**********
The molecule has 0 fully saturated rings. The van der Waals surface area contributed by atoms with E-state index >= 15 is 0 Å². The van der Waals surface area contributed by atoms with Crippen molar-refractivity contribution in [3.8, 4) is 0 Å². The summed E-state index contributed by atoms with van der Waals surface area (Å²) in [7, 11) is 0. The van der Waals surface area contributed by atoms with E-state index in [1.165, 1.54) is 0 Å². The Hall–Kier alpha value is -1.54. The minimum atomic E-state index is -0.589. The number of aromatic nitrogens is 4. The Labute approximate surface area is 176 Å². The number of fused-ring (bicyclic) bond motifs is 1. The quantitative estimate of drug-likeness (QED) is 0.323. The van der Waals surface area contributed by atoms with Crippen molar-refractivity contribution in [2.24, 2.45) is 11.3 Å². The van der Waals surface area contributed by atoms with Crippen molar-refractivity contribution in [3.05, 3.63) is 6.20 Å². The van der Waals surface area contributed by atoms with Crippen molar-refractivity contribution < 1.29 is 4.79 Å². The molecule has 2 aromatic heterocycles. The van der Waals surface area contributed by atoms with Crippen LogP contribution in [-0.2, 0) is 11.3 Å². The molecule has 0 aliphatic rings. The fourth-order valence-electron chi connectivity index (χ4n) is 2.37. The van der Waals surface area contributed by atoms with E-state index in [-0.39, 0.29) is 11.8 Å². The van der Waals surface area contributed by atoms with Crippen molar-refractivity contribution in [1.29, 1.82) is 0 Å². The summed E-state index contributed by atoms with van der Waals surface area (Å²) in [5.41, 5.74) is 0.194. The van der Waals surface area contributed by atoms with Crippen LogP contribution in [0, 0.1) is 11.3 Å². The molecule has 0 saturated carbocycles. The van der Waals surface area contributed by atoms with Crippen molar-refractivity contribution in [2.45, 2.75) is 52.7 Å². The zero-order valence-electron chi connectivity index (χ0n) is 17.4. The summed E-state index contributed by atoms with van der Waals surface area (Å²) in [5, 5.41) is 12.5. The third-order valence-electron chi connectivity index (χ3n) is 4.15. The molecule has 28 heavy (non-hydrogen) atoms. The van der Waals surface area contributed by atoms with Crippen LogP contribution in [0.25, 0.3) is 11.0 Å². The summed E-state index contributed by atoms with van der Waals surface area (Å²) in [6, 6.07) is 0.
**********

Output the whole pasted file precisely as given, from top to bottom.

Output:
The molecule has 0 fully saturated rings. The van der Waals surface area contributed by atoms with E-state index >= 15 is 0 Å². The van der Waals surface area contributed by atoms with Crippen molar-refractivity contribution in [3.8, 4) is 0 Å². The summed E-state index contributed by atoms with van der Waals surface area (Å²) in [7, 11) is 0. The van der Waals surface area contributed by atoms with E-state index in [1.165, 1.54) is 0 Å². The Hall–Kier alpha value is -1.54. The minimum atomic E-state index is -0.589. The number of aromatic nitrogens is 4. The Labute approximate surface area is 176 Å². The number of fused-ring (bicyclic) bond motifs is 1. The quantitative estimate of drug-likeness (QED) is 0.323. The van der Waals surface area contributed by atoms with Crippen molar-refractivity contribution in [2.24, 2.45) is 11.3 Å². The van der Waals surface area contributed by atoms with Crippen molar-refractivity contribution in [3.05, 3.63) is 6.20 Å². The van der Waals surface area contributed by atoms with Crippen molar-refractivity contribution < 1.29 is 4.79 Å². The molecule has 2 aromatic heterocycles. The van der Waals surface area contributed by atoms with Crippen LogP contribution in [-0.2, 0) is 11.3 Å². The molecule has 0 aliphatic rings. The fourth-order valence-electron chi connectivity index (χ4n) is 2.37. The van der Waals surface area contributed by atoms with E-state index in [-0.39, 0.29) is 11.8 Å². The van der Waals surface area contributed by atoms with Crippen molar-refractivity contribution in [1.29, 1.82) is 0 Å². The summed E-state index contributed by atoms with van der Waals surface area (Å²) in [5.41, 5.74) is 0.194. The van der Waals surface area contributed by atoms with Crippen LogP contribution in [0, 0.1) is 11.3 Å². The molecule has 0 saturated carbocycles. The van der Waals surface area contributed by atoms with Crippen molar-refractivity contribution in [2.45, 2.75) is 52.7 Å². The zero-order valence-electron chi connectivity index (χ0n) is 17.4. The summed E-state index contributed by atoms with van der Waals surface area (Å²) in [5, 5.41) is 12.5. The third-order valence-electron chi connectivity index (χ3n) is 4.15. The molecule has 28 heavy (non-hydrogen) atoms. The van der Waals surface area contributed by atoms with Crippen LogP contribution in [0.25, 0.3) is 11.0 Å². The summed E-state index contributed by atoms with van der Waals surface area (Å²) in [6, 6.07) is 0.